A new ED.gov is coming. The transformation is already underway and includes a brand-new look-and-feel and a critical rethinking of how we effectively communicate online. The goal: a digital experience where you can find what you need, discover things you did not know, and leave feeling satisfied.
Step 1: Plan
In the fall of 2019 ED began planning for the
redesign of ED.gov, creating a number of internal Innovation Teams charged to
lead the effort. The teams rewrote web governance policy, created new
standards, and began developing the roadmap for the future. ED also hosted an
open innovation challenge calling for input from across the country to help
shape the design of the new ED.gov. .
Meanwhile, ED has been diligently conducting user
research, consulting with experts, and preparing the requirements for a
modernized ED.gov that will meet the primary tenants of the :
- Accessible – be accessible to individuals with
disabilities in accordance with
- Consistent – have a consistent appearance
- Authoritative – not overlap with or duplicate existing
- Searchable – contain a search function
- Secure – be provided through a secure
- User-centered – be designed around user needs with
- Customizable – provide an option for a more customized
- Mobile-friendly – be functional and usable on mobile
Step 2: Prepare
To consider the modernization of ED.gov a purely
technical challenge would be short-sighted. Truly improving the user experience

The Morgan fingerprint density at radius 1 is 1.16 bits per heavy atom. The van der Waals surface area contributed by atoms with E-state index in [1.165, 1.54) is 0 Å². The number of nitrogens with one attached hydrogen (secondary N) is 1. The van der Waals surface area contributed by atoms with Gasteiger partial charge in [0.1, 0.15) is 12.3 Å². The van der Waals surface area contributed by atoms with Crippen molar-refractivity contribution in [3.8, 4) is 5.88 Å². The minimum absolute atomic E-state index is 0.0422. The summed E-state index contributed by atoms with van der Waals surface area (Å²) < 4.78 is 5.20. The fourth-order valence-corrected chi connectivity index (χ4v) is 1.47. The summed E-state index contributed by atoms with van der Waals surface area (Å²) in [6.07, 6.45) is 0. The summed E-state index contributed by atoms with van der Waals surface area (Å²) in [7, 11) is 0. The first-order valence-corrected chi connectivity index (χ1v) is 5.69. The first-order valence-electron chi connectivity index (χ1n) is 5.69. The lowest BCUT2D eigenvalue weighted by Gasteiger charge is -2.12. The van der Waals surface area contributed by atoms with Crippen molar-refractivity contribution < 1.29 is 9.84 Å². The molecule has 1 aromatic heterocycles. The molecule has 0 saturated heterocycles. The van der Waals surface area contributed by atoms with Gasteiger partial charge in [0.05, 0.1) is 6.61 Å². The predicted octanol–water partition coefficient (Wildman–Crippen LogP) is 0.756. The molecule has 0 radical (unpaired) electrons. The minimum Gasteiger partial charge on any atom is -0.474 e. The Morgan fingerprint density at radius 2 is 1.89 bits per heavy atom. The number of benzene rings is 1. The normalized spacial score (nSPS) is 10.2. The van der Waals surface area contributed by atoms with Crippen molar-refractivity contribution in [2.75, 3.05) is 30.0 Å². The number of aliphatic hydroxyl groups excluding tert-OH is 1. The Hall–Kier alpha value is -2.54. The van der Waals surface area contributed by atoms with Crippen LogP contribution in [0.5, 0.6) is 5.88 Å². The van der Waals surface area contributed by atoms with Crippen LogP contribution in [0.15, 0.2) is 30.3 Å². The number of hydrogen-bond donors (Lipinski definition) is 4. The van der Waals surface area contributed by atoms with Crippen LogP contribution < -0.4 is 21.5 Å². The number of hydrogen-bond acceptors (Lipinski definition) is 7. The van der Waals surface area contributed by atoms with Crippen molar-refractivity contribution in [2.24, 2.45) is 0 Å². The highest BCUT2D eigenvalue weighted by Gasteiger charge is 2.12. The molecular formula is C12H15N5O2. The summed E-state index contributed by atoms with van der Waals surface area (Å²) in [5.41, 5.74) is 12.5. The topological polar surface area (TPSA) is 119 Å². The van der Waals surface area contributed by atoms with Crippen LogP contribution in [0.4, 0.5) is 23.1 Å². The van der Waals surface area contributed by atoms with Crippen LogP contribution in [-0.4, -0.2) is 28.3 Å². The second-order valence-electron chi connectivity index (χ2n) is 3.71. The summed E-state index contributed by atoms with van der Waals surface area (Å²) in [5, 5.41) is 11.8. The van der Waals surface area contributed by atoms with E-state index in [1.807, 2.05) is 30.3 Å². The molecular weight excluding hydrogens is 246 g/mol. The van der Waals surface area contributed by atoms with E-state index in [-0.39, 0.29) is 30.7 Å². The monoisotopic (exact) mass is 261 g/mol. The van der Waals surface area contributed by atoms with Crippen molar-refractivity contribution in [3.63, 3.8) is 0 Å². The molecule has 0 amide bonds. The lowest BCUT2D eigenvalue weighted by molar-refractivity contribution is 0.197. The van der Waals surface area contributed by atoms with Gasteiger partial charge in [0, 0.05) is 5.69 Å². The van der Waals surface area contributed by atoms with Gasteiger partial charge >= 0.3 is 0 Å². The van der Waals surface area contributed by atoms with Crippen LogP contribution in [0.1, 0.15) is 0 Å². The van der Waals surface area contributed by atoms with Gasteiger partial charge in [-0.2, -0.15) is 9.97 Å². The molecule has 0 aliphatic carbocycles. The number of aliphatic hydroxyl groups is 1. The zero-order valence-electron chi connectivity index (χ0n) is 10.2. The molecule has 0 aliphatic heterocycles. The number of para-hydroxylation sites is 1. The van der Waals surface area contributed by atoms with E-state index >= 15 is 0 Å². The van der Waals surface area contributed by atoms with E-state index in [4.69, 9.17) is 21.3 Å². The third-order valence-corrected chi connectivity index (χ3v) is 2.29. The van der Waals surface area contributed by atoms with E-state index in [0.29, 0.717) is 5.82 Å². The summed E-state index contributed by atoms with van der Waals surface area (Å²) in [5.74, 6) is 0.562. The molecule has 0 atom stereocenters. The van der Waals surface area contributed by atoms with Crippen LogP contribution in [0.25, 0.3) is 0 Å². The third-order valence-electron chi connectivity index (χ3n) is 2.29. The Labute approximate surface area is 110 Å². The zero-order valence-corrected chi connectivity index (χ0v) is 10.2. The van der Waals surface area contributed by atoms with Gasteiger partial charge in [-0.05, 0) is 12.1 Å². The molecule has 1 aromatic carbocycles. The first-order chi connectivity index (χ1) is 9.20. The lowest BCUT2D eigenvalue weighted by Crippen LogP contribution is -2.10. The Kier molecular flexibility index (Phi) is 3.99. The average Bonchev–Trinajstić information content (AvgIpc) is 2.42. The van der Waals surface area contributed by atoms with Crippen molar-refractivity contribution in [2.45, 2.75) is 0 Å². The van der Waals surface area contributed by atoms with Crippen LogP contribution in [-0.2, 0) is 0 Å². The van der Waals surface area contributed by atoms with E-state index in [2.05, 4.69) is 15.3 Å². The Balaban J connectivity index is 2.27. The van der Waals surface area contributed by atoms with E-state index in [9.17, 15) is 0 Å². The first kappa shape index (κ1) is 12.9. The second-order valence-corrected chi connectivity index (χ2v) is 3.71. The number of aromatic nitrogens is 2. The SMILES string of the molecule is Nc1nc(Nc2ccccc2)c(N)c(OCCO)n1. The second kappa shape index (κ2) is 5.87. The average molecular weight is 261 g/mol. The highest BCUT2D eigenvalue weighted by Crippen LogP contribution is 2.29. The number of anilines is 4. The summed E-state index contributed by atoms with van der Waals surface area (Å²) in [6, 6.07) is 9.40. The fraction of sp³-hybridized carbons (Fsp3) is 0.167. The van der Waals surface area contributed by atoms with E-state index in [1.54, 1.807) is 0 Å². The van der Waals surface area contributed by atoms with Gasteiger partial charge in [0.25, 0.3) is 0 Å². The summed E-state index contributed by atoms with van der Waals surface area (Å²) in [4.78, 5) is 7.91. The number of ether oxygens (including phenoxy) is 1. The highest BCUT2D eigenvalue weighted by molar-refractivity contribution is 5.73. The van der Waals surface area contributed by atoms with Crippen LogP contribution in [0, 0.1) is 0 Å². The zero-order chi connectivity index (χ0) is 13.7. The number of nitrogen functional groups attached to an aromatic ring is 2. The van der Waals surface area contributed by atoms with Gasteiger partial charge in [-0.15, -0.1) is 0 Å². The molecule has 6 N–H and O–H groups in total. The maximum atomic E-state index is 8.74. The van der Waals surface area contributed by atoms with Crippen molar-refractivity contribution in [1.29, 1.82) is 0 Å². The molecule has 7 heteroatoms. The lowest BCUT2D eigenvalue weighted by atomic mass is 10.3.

for our website visitors requires thorough evaluation of the content we create.
Are we communicating with the American public in the best way possible? We’ve
examined the web analytics and the short answer is, probably not.
One of the biggest problems: it’s been awhile since we’ve cleaned up our content. For nearly 20 years our website has been accumulating content without regular consideration of whether things are still relevant, up-to-date or useful. Now we’re ready to change that. Beginning today, ED will begin to implement new content lifecycle management standards; the new rules for how we maintain content on the web. These new standards are rooted in research and borrowed heavily from industry best practices. Over the next couple of months we will begin to remove content from ED.gov that does not meet these new standards.
Focusing our web content to only include
information that is useful, accurate, and up-to-date will help users better
find what they need. This means you won’t be wasting time wading through
outdated content; and we hope it means your experience with ED.gov becomes a
more positive one.
Step 3: Rebuild
The future for ED.gov is beginning to take shape, but there is still a lot of work to be done. The cleanup activities we start this week are simply the first major milestone on this path toward the goal of rebuilding ED.gov. We appreciate your patience as the work continues on!